The septuagenarian co-owner of a cinema that opened its doors in 1947 has been savouring the spectacular success of Pathaan, like many other exhibitors across the country.
For Debjiban Basu of Basusree, Shah Rukh Khan symbolises a much-needed antidote to the current atmosphere of hatred and divisions.
“He stands for an Indian cinema that cuts across social, geographical and cultural barriers. That is what films are supposed to do, bring people together,” said Basu, 71.
Pathaan, a spy action thriller, has broken many box office records and has raised Rs 700 crore gross worldwide since its release on January 25, in spite of initial threats from the saffron ecosystem.
In doing so, the film has in a way restored the idea of Bollywood — boisterous, over the top, but lovable and inclusive — best represented by the films of Amitabh Bachchan in the 70s and early 80s. In recent years, that idealistic perception has been replaced by menacing fissures that reflect a paradigm shift in the political climate in the country.
No wonder then, that the bumper opening of Pathaan reminded Basu — and few other old-timers at the 76-year-old hall that stands on SP Mukherjee Road at the Hazra intersection — of Bachchan starrers like Deewar (1975), Amar Akbar Anthony (1977) and Muqaddar ka Sikandar (1978).
“Back then, there was no TV, leave alone OTT platforms. Cinema meant a big screen. The hype in the run-up to a superstar's film was often inevitable,” he said.
The present challenges have made Pathaan’s success more special.
The houseful board was up at the hall for almost every show from January 25 (Wednesday) to January 29 (Sunday).
A packed Basusree is a rarity because the hall has 1,010 seats. A modest air-conditioned single-screen theatre comes with 400-500 seats.
“Basusree houseful mane chhabir dom achhe (It takes some film to make Basusree houseful),” said Basu.
Almost every hall, plex or single-screen, witnessed back-to-back houseful shows of Pathaan.
The crowd at Basusree on Saturday evening.Picture by Sanat Kr Sinha
Arijit Dutta, owner of Priya Cinema, said “the success of Pathaan has no comparison in recent history”.
A week after the release, even weekday collections were over 50 per cent at several halls, which exhibitors said was “phenomenal”.
But the film was beyond just numbers.
“Shah Rukh is the last of the superstars in the truest sense of the term. You need a force like him to drive this craze. People rented mini trucks to come to the theatres. These things had gone missing. In Pathaan’s success, cinema has won, the big screen has won,” said Firdausul Hasan, who has produced significant Bengali films like Aparajito and Rupkatha Noy.
On Wednesday, there was a long queue outside Basusree for the matinee show, which started around 3.30pm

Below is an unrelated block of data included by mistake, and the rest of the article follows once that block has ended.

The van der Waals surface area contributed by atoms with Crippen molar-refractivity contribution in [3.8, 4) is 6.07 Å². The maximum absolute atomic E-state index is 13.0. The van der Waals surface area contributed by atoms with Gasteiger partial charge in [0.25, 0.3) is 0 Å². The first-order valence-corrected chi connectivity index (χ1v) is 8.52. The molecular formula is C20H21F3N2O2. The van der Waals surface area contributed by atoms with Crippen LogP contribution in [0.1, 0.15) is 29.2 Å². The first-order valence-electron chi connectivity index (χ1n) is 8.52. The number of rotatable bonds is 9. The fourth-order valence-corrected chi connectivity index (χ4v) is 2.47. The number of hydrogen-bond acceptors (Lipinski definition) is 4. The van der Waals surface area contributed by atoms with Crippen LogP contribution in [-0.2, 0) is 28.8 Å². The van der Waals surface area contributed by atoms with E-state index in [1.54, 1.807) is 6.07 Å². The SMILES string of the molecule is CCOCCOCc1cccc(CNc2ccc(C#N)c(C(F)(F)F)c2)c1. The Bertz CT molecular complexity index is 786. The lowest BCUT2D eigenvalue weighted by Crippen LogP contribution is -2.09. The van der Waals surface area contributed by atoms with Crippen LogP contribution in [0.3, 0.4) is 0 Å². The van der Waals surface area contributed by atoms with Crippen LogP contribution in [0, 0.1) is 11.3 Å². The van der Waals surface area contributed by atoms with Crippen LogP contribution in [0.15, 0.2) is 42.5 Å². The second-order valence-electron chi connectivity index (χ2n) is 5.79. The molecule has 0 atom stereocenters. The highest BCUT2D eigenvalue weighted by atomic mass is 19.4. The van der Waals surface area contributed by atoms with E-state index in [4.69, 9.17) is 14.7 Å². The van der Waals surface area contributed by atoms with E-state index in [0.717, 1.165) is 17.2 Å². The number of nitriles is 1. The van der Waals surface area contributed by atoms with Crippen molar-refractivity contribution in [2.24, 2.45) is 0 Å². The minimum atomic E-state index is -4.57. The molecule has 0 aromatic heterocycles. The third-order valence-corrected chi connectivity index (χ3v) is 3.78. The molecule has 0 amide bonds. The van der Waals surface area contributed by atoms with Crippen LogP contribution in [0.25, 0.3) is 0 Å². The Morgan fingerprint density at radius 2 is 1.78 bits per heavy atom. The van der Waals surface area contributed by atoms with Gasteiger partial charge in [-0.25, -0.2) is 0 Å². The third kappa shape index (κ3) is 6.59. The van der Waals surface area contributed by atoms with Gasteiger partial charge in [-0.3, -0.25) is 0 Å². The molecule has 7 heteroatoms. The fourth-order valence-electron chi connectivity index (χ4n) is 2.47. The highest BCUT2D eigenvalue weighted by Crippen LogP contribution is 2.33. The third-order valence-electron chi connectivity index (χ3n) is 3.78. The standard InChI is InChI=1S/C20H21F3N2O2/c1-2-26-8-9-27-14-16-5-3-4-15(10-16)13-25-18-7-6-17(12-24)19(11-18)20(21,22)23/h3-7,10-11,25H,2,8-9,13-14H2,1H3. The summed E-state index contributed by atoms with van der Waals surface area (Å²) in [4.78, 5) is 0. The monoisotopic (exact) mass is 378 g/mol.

The hall was started by Satyabhushan Basu, Debjiban's uncle, on December 19, 1947.
“Satyajit Ray’s Pather Panchali was screened here. Many of Uttam-Suchitra blockbusters had great runs, as did Hindi films like Mughal-E-Azam,” said Basu.
One of the most enduring memories associated with the hall is that of the “adda sessions” — featuring the likes of Uttam Kumar, Soumitra Chatterjee, Bikash Roy and Bhanu Banerjee.
Debjiban Basu beside the 1947 projector that was in use at Basusree till recently.
The hall has withstood the onslaught of plexes, OTT platforms and the pandemic.
Basu said films like Pathaan have reaffirmed in him the belief that single screens were not dead.
“The tickets and food and beverage are so costly at a multiplex. A large section of the society cannot afford to go there. I am counting on them. But we need a supply of films that entertain the masses, like Pathaan,” said Basu.
He attributes the film’s success to multiple factors.
“It is a pacy action film but there is a little bit of everything. The packaging is very smart. The visual effects are outstanding,” said Basu.
His take on the ban culture is simple. “We should play by the established rule. There is a censor board. After the board clears a film, it should not be opposed. The livelihood of thousands of people is dependent on a big film.”
Pranab Roy, owner of Menoka in Southern Avenue, said the boycott calls and the “organised targeting” of Shah Rukh Khan backfired.
“People who were behind this meaningless campaign actually contributed to the film’s success. Shah Rukh’s appeal cuts across the barriers of age, gender, religion, caste and region. He is so loved by people, people who saw him being targeted and decided to back him,” said Roy.
Ranadeep Mukherjee, 37, a Jadavpur resident, saw Pathaan on the opening night. It was the first film he had seen on a big screen in five years.
“Pathaan shows what was missing from the Indian screen for four years. The king is back,” said Mukherjee.